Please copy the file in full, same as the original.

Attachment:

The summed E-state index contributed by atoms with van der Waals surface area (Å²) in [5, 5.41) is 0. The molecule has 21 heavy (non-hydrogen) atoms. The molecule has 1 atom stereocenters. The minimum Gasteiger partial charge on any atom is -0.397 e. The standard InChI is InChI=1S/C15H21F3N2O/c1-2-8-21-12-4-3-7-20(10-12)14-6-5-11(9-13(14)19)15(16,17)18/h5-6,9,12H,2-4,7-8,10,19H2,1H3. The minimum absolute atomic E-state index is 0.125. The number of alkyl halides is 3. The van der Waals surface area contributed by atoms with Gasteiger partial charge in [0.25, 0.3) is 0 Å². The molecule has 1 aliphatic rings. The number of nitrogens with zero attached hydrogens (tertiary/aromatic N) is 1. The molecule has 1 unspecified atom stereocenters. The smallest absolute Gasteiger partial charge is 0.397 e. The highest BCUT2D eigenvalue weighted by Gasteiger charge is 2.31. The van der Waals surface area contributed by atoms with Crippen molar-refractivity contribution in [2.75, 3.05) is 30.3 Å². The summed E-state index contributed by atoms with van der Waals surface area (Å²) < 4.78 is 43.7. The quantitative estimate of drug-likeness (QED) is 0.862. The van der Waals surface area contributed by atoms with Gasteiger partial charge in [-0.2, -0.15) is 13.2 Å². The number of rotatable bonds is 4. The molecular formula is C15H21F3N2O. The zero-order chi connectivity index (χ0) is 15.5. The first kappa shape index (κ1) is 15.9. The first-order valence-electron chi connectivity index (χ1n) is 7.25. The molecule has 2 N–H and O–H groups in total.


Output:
The summed E-state index contributed by atoms with van der Waals surface area (Å²) in [5, 5.41) is 0. The molecule has 21 heavy (non-hydrogen) atoms. The molecule has 1 atom stereocenters. The minimum Gasteiger partial charge on any atom is -0.397 e. The standard InChI is InChI=1S/C15H21F3N2O/c1-2-8-21-12-4-3-7-20(10-12)14-6-5-11(9-13(14)19)15(16,17)18/h5-6,9,12H,2-4,7-8,10,19H2,1H3. The minimum absolute atomic E-state index is 0.125. The number of alkyl halides is 3. The van der Waals surface area contributed by atoms with Gasteiger partial charge in [0.25, 0.3) is 0 Å². The molecule has 1 aliphatic rings. The number of nitrogens with zero attached hydrogens (tertiary/aromatic N) is 1. The molecule has 1 unspecified atom stereocenters. The smallest absolute Gasteiger partial charge is 0.397 e. The highest BCUT2D eigenvalue weighted by Gasteiger charge is 2.31. The van der Waals surface area contributed by atoms with Crippen molar-refractivity contribution in [2.75, 3.05) is 30.3 Å². The summed E-state index contributed by atoms with van der Waals surface area (Å²) < 4.78 is 43.7. The quantitative estimate of drug-likeness (QED) is 0.862. The van der Waals surface area contributed by atoms with Gasteiger partial charge in [-0.2, -0.15) is 13.2 Å². The number of rotatable bonds is 4. The molecular formula is C15H21F3N2O. The zero-order chi connectivity index (χ0) is 15.5. The first kappa shape index (κ1) is 15.9. The first-order valence-electron chi connectivity index (χ1n) is 7.25. The molecule has 2 N–H and O–H groups in total.